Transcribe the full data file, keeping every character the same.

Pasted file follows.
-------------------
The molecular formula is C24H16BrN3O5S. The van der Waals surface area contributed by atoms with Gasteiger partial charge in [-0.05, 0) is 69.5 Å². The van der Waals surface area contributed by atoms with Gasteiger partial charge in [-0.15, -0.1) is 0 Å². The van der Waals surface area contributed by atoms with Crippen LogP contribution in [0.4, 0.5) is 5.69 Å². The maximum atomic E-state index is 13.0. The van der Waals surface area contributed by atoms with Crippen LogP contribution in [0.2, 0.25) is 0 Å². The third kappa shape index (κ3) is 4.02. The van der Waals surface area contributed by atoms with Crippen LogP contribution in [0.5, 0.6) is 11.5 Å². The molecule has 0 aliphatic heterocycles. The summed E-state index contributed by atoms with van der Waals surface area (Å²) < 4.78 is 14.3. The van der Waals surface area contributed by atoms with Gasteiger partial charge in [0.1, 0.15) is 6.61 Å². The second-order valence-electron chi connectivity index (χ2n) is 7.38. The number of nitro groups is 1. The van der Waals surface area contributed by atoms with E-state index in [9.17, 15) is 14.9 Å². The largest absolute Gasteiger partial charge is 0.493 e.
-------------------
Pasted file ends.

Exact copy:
The molecular formula is C24H16BrN3O5S. The van der Waals surface area contributed by atoms with Gasteiger partial charge in [-0.05, 0) is 69.5 Å². The van der Waals surface area contributed by atoms with Gasteiger partial charge in [-0.15, -0.1) is 0 Å². The van der Waals surface area contributed by atoms with Crippen LogP contribution in [0.4, 0.5) is 5.69 Å². The maximum atomic E-state index is 13.0. The van der Waals surface area contributed by atoms with Crippen LogP contribution in [0.2, 0.25) is 0 Å². The third kappa shape index (κ3) is 4.02. The van der Waals surface area contributed by atoms with Crippen LogP contribution in [0.5, 0.6) is 11.5 Å². The molecule has 0 aliphatic heterocycles. The summed E-state index contributed by atoms with van der Waals surface area (Å²) < 4.78 is 14.3. The van der Waals surface area contributed by atoms with Gasteiger partial charge in [0.1, 0.15) is 6.61 Å². The second-order valence-electron chi connectivity index (χ2n) is 7.38. The number of nitro groups is 1. The van der Waals surface area contributed by atoms with E-state index in [9.17, 15) is 14.9 Å². The largest absolute Gasteiger partial charge is 0.493 e.